BART Board Hears Proposed Security Measures
More cameras, better data management, hardening the system--but opponents fear privacy invasion and police abuses
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This morning at its regularly scheduled meeting, the BART Board of Directors heard a list of proposals from the agency’s General Manager, Grace Crunican, on short-and-medium terms steps to beef up security on the mass-transit system. Some of these she can do on her own authority, and are already in motion under her “BART Safety and Security Action Plan,” including temporarily increasing police patrols through overtime, a safety educational campaign, and trying to get more riders on the BART Watch App, a phone app that lets people report crimes on BART via text. “Our BART Watch app lets the public communicate, safely, their concerns hundreds of times weekly. We need to market the BART Watch app to other passengers,” said Crunican.
As of Monday, all BART police officers have been required to work six days a week, and all sick days will require medical documentation. “I didn’t take this decision lightly,” said BART police chief Carlos Rojas, who commands just over 200 officers. “I am concerned for their health and wellness, but I feel it’s something we needed to do to affirm our commitment to safety. We formulated a deployment plan that focuses on visibility and presence on platforms, station, and trains.”
They’re also deploying “BART Employee Station Teams” (or ‘BEST’ teams for short) that consist of BART’s office and administrative staff workers who can volunteer to receive some basic safety training and would become “eyes and ears” for the agency. These teams will patrol stations at times of high alert–if there was a bombing of a transit system somewhere in another city, for example–and phone in anything that requires a police response. They would wear BART vests and be deployed in “any situation where the general manager feels it’s important to provide that extra visibility and assurance to our riders,” said Assistant General Manager for Operations Paul Oversier.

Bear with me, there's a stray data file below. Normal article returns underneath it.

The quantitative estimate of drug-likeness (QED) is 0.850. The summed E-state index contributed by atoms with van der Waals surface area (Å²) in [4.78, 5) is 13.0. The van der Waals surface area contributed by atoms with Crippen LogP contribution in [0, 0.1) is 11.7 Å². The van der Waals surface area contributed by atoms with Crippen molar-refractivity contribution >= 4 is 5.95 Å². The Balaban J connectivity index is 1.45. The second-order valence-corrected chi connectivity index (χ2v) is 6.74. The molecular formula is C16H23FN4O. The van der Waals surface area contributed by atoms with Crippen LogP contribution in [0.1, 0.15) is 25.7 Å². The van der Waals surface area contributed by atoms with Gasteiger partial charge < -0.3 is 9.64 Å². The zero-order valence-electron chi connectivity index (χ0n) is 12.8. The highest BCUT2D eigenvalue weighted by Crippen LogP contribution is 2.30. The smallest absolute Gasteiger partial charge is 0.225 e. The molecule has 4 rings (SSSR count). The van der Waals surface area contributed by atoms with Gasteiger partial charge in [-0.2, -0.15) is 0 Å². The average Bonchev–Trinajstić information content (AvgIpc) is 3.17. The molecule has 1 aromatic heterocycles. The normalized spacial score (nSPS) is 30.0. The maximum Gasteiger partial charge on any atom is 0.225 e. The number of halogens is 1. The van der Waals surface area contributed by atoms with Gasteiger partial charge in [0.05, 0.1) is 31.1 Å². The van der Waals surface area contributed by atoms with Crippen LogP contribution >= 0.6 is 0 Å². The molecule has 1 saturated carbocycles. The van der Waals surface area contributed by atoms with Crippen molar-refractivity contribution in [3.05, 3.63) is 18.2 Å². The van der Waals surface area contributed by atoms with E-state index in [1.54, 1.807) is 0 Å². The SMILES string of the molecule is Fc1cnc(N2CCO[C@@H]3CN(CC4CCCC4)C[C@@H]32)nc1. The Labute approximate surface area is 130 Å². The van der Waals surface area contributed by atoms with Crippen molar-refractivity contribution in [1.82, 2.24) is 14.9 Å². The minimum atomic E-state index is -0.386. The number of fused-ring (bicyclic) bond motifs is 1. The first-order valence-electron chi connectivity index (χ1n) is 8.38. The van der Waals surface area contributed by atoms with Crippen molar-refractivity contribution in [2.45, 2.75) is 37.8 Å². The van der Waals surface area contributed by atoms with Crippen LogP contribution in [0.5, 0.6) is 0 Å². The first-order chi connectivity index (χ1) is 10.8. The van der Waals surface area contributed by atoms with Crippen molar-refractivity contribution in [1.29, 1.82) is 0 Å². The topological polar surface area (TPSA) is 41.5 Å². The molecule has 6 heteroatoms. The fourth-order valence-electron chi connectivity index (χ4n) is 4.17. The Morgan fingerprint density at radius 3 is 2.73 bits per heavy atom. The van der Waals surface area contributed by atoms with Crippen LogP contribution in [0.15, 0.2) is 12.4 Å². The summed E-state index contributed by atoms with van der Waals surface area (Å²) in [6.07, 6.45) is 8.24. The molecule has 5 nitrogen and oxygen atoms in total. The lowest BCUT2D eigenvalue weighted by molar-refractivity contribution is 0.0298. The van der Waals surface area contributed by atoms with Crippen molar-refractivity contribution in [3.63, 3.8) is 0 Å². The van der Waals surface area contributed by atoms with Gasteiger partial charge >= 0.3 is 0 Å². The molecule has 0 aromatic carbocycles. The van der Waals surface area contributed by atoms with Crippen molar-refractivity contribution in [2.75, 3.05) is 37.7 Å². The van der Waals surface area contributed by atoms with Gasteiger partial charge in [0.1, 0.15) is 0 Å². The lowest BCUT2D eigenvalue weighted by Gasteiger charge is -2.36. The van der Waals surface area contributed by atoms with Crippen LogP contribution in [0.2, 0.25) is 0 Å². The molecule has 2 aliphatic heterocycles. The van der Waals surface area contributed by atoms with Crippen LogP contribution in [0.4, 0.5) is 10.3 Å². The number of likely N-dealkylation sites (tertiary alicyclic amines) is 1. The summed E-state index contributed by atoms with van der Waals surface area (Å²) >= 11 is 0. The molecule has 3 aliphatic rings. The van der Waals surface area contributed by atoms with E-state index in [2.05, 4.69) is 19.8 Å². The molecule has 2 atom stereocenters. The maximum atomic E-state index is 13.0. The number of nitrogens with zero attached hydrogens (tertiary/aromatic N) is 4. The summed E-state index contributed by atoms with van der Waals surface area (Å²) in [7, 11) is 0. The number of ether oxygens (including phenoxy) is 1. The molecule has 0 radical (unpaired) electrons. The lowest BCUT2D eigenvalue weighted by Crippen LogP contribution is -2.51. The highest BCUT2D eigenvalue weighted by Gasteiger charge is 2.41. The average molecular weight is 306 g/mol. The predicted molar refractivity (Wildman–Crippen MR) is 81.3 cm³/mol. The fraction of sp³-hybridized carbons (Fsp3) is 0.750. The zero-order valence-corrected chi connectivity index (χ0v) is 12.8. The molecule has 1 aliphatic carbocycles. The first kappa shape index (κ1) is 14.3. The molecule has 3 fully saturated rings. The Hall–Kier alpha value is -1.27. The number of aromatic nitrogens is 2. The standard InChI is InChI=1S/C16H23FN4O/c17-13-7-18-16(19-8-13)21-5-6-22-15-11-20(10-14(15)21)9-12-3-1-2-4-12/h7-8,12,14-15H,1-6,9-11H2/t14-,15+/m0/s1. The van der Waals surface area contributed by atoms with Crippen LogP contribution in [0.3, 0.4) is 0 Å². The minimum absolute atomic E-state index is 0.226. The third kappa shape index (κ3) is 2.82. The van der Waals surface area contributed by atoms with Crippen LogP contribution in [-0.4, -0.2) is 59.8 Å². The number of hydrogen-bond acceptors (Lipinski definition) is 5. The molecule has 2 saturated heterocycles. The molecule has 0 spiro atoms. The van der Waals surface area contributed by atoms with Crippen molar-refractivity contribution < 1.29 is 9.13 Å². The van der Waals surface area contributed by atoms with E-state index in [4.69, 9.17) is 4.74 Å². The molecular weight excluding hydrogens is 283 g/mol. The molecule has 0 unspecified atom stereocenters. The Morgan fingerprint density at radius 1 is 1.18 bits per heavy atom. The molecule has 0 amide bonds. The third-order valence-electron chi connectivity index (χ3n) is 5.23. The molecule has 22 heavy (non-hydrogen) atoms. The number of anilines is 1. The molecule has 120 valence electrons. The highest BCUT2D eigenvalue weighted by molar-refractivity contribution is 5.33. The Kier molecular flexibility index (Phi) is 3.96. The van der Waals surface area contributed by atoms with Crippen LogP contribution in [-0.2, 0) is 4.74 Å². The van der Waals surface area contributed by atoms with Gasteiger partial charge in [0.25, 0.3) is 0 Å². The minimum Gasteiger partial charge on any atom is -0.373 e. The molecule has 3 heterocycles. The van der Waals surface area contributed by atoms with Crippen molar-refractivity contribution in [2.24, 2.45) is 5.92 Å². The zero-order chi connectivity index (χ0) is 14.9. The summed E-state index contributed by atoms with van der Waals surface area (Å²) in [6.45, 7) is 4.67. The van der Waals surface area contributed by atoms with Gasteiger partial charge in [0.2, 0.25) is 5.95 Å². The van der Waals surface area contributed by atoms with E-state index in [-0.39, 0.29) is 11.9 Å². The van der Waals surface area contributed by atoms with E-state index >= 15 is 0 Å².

Other proposals in the plan require BART Board approval and turned out to be quite contentious, both with the directors and members of the public. BART came under heavy criticism back in 2016 because many of the cameras in their rail cars were dummies. This was a factor in the agency failing to apprehend a suspect in a murder that took place under one of the dummy cameras back in January of 2016. BART has since installed cameras on all its rail cars, but it wants to take the camera system further. The proposal is to spend $15 million upgrading remaining analog cameras to digital ones and expanding the system to fill any holes in coverage. “Our coverage is not uniform,” said Oversier, adding that many areas in station parking lots are not covered. In addition, he explained, many of the cameras look down stairways or concrete hallways, and it’s impossible to tell exactly where the camera is located to direct emergency services to the right spot.
That’s why, in addition to going all-digital, the agency wants to roll out a Physical Security Information Management (PSIM) system. That’s software that provides a map of each camera position and shows security personnel nearby cameras, to help them get other views on a pending problem. “PSIM lets them use a dynamic map to select another camera position and provide information to people on the ground,” said Travis Engstrom, BART’s assistant chief information officer. It also points out assets, such as police and fire units, that are available nearby to dispatch. “It’s a force multiplier,” he added, that “helps us sharpen and identify events, large crowds, motion alerts, equipment tampering–it improves effectiveness.”
BART staffers also reminded the directors that cameras and the BART app helped the police track down suspects in the four recent, high-profile acts of violence on BART, including helping them catch Nia Wilson’s murderer. Staff estimates it would cost around $4 million to upgrade cameras and add the software (the PSIM system is already undergoing testing at Lake Merritt station). Engstrom said, if approved, it would take about a year to roll out the PSIM system throughout BART.